Now he’s put together an 11-track album - mixed in Florida and mastered in Brazil - charting his own faith journey. It’s an engaging mix of songs of faith, songs about lack of faith, hypocrisy within the Church, the struggle to commit, and the search for a God of love and mercy.
Being honest, the mix of heavily produced AOR pop-rock and ballads isn’t quite my thing, but it’s immaculately played, superbly sung and powerfully delivered, and I’m sure there will be plenty who love his polished and highly melodic approach to songwriting. The lyrics are powerful and heartfelt, and there will be many who find Out of the Shadows an engaging and faith-fuelling listen. Available from Niltava Music.
The Rock Mass (CD and Booklet £13.99)
Mention the Christian faith and musical productions and most people will wax lyrical about whether they prefer Jesus Christ Superstar, Godspell or Joseph and His Amazing Technicolour Dreamcoat. They're the West End big hitters and tend to dominate the musical landscape, despite smaller scale work over many years from the likes of Roger Jones, Paul Field, Graham Kendrick, Phil Baggaley and others.
A new twist comes in the shape of The Rock Mass, the brainchild of Czech composer Daniel Kyzlink and Prague-based English lyricist and guitarist John de Jong. Premiered in May 2013 by the Karlovy Vary Symphony Orchestra, directed by Martin Lebel, it's an unusual piece of work blending a full orchestra, a rock band and singers.
Live performances featuring London-based singers Kirsten Joy and Gaz Twist were very well received, and now a CD plus accompanying booklet has been released. It is a strong blending of styles, delivering musical and lyrical breadth that ranges from evocative classical passages to punchy brass sections and grungey guitar-driven rock.
As a fan of prog rock, I enjoyed it, and there are certainly powerful performances from the two main singers, and the host of musicians populating rock band and orchestra. Listening on headphones helped me concentrate and appreciate the progression of the music, and flicking through the 60-page booklet, which includes lyrics, meditations, commentary and some excellent photography, was an additional devotional aid.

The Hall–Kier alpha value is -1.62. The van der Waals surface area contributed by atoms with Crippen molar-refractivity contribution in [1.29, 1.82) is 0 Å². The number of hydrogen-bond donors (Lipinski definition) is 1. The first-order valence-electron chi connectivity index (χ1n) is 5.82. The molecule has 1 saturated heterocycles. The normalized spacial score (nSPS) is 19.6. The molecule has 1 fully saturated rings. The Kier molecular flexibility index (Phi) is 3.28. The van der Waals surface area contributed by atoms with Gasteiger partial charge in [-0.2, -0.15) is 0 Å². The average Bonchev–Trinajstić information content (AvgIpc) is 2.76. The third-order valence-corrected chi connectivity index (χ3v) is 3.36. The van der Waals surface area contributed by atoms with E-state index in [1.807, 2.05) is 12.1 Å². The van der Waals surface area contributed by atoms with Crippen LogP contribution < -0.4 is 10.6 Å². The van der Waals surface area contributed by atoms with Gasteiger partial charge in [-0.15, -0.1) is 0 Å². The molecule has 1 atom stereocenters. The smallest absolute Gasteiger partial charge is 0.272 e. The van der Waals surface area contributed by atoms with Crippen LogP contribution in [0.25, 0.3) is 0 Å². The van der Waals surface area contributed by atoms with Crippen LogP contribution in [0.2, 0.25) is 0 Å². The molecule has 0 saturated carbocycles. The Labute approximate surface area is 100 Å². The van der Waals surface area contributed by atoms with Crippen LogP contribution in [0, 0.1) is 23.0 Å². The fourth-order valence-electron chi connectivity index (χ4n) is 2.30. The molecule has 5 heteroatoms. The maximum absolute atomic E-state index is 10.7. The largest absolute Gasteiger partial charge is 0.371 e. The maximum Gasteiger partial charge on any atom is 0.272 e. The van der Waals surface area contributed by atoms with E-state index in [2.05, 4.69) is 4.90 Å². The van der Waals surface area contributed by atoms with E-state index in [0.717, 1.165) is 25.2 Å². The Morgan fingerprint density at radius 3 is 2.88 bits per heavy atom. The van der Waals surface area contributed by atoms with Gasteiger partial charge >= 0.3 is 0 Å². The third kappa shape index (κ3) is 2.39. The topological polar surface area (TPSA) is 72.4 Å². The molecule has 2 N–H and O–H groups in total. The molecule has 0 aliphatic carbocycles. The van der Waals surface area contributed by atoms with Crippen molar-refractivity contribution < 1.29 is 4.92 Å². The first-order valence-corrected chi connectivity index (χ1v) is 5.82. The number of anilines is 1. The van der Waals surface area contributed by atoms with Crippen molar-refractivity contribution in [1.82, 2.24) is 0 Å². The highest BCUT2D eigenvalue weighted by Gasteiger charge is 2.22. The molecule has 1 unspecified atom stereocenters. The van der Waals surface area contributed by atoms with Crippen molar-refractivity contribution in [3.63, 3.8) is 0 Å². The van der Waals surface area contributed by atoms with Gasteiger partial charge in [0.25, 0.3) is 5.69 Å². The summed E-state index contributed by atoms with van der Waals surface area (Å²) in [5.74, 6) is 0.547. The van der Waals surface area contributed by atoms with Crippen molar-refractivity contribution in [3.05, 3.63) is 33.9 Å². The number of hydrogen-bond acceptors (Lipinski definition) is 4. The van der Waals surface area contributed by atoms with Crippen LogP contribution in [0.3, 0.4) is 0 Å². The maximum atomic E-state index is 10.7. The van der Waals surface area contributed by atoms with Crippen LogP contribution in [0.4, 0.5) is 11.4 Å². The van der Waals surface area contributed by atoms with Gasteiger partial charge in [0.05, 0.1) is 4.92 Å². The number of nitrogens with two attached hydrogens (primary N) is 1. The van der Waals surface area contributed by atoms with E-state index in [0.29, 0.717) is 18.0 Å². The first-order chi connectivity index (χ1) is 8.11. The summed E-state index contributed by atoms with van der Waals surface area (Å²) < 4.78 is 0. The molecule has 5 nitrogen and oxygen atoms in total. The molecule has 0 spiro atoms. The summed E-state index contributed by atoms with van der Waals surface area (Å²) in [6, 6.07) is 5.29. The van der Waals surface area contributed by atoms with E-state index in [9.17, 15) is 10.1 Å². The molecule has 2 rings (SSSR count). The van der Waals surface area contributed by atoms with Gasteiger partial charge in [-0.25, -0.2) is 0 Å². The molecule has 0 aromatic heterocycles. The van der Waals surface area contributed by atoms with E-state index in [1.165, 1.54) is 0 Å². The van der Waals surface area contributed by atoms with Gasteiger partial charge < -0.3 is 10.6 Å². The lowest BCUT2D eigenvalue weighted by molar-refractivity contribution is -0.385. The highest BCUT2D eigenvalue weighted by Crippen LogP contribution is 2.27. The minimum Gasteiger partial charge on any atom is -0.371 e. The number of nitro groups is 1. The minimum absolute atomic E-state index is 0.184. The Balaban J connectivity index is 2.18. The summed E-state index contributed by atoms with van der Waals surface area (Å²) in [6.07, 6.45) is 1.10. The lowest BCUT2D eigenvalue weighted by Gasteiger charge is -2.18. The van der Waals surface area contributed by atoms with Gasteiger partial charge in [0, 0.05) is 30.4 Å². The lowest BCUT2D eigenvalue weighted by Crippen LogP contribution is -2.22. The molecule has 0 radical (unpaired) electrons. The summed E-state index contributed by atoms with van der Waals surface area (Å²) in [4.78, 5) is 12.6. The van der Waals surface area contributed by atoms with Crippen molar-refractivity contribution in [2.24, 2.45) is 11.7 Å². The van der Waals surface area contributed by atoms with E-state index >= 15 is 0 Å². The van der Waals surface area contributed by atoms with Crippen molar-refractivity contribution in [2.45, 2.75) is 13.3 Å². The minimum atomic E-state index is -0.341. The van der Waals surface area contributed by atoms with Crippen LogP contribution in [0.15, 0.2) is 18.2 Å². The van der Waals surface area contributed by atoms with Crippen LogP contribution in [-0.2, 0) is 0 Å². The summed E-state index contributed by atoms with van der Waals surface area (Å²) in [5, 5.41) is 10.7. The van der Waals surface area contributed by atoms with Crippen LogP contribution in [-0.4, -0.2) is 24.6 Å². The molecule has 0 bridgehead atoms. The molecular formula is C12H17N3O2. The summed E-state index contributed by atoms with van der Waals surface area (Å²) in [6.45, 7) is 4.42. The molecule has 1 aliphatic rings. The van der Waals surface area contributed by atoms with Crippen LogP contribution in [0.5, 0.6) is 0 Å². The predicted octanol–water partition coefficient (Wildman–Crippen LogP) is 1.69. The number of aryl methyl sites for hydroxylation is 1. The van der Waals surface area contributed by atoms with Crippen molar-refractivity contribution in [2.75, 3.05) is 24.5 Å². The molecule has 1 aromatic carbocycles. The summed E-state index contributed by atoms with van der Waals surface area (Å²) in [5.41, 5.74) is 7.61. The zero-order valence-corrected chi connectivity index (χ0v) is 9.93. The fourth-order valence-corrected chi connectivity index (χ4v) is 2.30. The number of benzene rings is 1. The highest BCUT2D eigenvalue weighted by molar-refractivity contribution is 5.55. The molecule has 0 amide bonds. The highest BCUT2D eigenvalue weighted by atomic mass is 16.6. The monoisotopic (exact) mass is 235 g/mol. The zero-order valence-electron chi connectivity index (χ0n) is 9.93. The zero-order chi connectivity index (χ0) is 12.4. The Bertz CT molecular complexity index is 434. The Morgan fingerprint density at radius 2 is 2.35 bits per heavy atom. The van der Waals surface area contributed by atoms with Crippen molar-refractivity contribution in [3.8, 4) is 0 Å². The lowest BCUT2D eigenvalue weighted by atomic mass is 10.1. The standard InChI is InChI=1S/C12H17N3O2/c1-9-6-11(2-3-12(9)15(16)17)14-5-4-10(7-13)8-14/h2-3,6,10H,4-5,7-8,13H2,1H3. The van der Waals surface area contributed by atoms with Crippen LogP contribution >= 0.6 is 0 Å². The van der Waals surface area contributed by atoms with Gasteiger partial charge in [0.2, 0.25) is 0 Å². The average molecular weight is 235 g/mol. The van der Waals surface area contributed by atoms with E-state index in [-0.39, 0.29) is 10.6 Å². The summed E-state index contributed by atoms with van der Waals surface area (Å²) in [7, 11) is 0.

I suspect it's at its most powerful in live performance, but the logistics of taking this kind of production on tour mean that for the moment you'll have to experience it via CD. Definitely one to investigate. Available from www.therockmass.com
Love Can Be A Bumpy Road - Out of the Ashes (Resound Media RMOA1501)
Out of the Ashes comprise Gloucestershire-based husband and wife duo Penny Lyon and Kevin Washburn, and this is their follow-up to 2012 debut release The Garden.
The press blurb describes them as "eclectic, enthusiastic and unabashedly old-school" and that's a fair description of this 12-song package that mixes incisive lyrics on the trials of life with a cocktail of laid-back bluesy, jazzy soul. Penny's voice is strong and the backing band led by Kevin know their way around the genres they tackle with warmth and zing.
My only quibble is occasionally the slinky, jazzy style doesn't always fit the subject matter of the lyrics. I found the chilled groove of the music meant I didn't always find the truth of the words hitting home. You might think differently. Well worth a listen.
Echo – Bought Not Souled (Plankton Records)
The idea of taking worship out of the church and into streets, pubs, parks, theatres, festivals and more is not new, but East London/Essex band Echo have devised a refreshing new twist on it.
Essentially, they take classic Motown and soul songs and deliver them faithfully, with top quality musicianship, adding a lyrical twist to make them God-focused. The result, on this album's evidence, is a joyful celebration of some of the great music from Motown, Atlantic, Stax, Chess and more made famous by the likes of Aretha Franklin, Marvin Gaye, The Four Tops, Jackie Wilson, but turned into a dance/worship celebration.
Standout tracks include (Your Love Keeps Lifting Me) Higher and Higher, Say A Little Prayer, I'll Take You There, Something Inside (So Strong) and Dancing In The Streets.
Great vocal performances from Marie Da Silva, Juliette Georges and Marion Rowe, are propelled by tight and soulful arrangements from the band: Paul Crick (piano/keyboards), James Bardwell (guitar), Greg Nash (bass) and Jamfool (drums/percussion). The mix of live and studio tracks is a reminder that ideally you want to experience Echo live, on a dancefloor.
Yes, occasionally the sound is a bit 'thin' compared to the classic Motown/Stax sound, and it would have been nice to have a brass section rather than the digital equivalents, but overall this is a fun and uplifting listen. You'll be singing along and dancing around the kitchen, I bet.
VeggieTales – The League of Incredible Vegetables (DVD)
VeggieTales have been around for years (this is episode 48!) and it seemed the only sensible way I could get an informed opinion on their latest DVD was to take it to an appropriate viewing audience – my four children aged between 2 and 11. All four thoroughly enjoyed it with the two little ones particularly captivated. I have to say also that I found it very enjoyable and it is one that bears repeated viewings. Imagine James Bond meets Mission Impossible meets Batman and you’re getting close.